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The city of Cosa

The city of Cosa

LThe city of Cosa rests on the coast of the Tyrrhenian sea on a rocky promontory where today Ansedonia is located. The city was built by the Romans in 273 b.C., after defeat of the forces of the etruscan cities of Volsinii and Vulci, in a strategic position that made it soon into an important economic and commercial hub.
Of the original structure remain only some ruins of old buildings; the forum, the walls, and the temple of Jupiter.
The name derives from the older Cusi or Cusia, a small Etruscan center that lay in the place of today’s Orbetello.

The city of Cosa, old open-air archeological site, visitable all year round, is one of the most inspiring attractions around Ansedonia.
The inhabited center was surrounded by walls, still well-preserved today, 1.5km long with three gates and 18 towers, one of which is circular.
A visit to the archeological area starts from the Porta Fiorentina (northwest), through a dirt path that originally led through the part of the city with the homes of the settlers. Along the path you can rest by the skeleton house, so called for the discovery of a skeleton in the cistern, and admire the spa complex, only partially brought to light.
Continuing you meet the house of Quintus Flavius on whose original floor plan now stands the National Archeological Museum of Cosa , where the decorations from the time of the acropolis made of ceramic are well-preserved, along with objects of metal and ivory found in the houses of the old city.

The Forum and the Acropolis

The area of the forum and that of the acropolis are still well visible today.
The forum, which was accessed through an archway of which the base is preserved, was faced by commercial buildings, Atria, the basilica of which sixteen columns remain, the complex of the Curia Comitium with the circular stairway and the prison.
The acropolis instead, having been protected by its own walls, housed the main place of worship of the city, the Capitolium.

The ‘Spacco della Regina’ and the ‘Tagliata’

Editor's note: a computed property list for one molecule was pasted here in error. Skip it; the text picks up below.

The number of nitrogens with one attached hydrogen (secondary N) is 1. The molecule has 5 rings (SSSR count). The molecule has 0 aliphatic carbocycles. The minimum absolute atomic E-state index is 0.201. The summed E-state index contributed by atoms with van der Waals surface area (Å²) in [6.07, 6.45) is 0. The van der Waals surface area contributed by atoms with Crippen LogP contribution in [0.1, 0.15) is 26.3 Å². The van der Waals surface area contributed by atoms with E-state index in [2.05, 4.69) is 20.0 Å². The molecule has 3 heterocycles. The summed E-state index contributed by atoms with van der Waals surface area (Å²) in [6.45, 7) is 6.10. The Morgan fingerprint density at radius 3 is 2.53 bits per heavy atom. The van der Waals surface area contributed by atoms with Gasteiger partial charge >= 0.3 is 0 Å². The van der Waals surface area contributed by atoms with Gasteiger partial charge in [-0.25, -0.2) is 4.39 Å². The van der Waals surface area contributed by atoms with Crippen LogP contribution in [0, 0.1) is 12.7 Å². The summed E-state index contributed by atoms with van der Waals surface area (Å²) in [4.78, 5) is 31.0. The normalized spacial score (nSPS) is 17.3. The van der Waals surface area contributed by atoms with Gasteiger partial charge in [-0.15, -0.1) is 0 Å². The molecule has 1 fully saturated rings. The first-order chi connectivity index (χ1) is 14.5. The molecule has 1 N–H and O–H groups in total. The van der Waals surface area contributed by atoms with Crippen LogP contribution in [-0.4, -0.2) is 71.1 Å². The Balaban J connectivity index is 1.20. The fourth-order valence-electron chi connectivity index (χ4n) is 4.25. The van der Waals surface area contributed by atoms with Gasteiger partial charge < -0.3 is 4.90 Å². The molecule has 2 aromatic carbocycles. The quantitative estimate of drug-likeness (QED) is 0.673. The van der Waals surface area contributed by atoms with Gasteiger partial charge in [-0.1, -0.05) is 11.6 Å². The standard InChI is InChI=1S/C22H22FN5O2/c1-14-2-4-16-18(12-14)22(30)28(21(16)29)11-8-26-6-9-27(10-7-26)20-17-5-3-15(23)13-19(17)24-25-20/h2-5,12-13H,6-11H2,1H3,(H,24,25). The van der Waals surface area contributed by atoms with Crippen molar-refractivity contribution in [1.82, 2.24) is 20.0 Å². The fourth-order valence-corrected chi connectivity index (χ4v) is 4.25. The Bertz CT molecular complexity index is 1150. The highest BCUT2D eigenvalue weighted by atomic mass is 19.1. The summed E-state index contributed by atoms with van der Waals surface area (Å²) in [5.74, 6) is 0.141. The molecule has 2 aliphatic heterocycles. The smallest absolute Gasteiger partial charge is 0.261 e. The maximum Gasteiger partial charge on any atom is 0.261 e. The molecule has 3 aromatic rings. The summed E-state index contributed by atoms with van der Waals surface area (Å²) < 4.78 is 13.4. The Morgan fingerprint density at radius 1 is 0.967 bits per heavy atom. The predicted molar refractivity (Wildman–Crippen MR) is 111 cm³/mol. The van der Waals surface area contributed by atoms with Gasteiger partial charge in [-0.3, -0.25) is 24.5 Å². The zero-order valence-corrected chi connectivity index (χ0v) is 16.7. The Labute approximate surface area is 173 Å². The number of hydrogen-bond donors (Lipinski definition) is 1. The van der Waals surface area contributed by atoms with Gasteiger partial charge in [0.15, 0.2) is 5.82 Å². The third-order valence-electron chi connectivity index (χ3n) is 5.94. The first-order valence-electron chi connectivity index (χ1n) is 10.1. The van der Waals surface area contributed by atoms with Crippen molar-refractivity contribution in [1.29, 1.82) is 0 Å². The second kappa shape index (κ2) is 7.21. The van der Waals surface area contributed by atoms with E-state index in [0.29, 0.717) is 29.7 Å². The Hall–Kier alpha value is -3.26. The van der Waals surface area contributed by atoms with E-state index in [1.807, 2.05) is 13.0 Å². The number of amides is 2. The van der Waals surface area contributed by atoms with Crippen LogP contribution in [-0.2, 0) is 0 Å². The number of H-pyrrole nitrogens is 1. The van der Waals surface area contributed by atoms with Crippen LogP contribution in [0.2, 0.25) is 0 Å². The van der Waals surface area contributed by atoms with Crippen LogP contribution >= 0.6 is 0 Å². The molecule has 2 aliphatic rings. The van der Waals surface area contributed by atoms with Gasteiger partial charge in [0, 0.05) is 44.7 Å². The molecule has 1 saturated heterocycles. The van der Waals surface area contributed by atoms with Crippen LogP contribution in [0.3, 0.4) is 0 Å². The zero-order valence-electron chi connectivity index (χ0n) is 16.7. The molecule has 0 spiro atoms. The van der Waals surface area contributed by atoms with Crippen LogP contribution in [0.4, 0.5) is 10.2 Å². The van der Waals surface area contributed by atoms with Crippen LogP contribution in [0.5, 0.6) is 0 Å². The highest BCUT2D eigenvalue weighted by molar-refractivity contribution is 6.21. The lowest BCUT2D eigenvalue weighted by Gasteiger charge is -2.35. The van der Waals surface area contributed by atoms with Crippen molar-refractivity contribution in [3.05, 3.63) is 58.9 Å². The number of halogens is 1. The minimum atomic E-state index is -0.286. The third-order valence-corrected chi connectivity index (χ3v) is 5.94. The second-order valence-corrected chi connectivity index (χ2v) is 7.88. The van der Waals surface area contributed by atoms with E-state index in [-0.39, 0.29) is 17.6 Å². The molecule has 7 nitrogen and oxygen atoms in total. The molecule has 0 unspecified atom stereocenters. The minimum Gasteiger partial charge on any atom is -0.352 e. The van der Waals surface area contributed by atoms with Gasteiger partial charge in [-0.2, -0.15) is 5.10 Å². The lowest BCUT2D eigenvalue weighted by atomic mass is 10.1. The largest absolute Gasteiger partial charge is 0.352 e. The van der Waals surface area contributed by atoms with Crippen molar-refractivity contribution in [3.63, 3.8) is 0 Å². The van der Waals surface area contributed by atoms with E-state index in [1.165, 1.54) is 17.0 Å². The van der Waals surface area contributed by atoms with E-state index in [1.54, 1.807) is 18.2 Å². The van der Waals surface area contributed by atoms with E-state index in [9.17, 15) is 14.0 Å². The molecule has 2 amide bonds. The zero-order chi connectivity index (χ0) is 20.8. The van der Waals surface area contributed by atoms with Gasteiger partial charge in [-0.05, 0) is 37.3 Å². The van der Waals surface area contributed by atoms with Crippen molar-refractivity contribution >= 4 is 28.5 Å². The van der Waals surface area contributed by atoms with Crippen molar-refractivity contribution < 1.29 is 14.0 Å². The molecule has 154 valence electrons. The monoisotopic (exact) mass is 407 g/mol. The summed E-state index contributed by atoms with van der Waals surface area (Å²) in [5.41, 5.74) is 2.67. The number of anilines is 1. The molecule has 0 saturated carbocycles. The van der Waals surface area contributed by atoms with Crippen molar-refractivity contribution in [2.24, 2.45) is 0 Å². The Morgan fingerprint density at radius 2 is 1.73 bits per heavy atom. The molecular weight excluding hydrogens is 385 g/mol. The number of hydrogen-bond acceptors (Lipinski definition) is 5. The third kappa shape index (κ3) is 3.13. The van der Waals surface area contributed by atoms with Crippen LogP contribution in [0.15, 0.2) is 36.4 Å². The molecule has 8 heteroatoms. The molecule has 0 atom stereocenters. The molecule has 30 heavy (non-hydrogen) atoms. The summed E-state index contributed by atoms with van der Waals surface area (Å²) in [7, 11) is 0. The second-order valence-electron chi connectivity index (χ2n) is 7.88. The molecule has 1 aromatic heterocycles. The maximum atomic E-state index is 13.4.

At the foot of the promontory on which the the colony rested the gate of the city was built: Portus Cosanus of which you can still see remains half submerged in the sea.
Tagliata-cosaThe entire area surrounding the port was equipped with imposing infrastructure, finalized with the creation of a safe shelter for boats. To avoid the burying of the port itself and the lake behind it the force of the currents of a runoff of the lake and a natural crack in the rock, called the ‘Spacco della Regina’ were used.
Later the ‘Spacco della Regina’ was substituted by an artificial construction, today named the ‘Tagliata’, a canal dug out of the rock around 80 meters long. The flow of water was regulated through wooden bulkheads, in a way so that the current would sweep away debris.
This magnificent work of hydraulic engineering can still be admired today, from the stairway that runs along the promontory.

How to get to the city of Cosa

For those coming from Grosseto via the Aurelia the first exit for Ansedonia is recommended; the second exit for Ansedonia for those traveling towards Grosseto from Rome. Continue straight until getting over the railway bridge, then turn left. Turn left again at Via delle Mimose leaving the strada comunale di Ansedonia on your right. Turn left again at Via delle Ginestre until you meet the dirt road that takes to the parking lot of the Archeological area.

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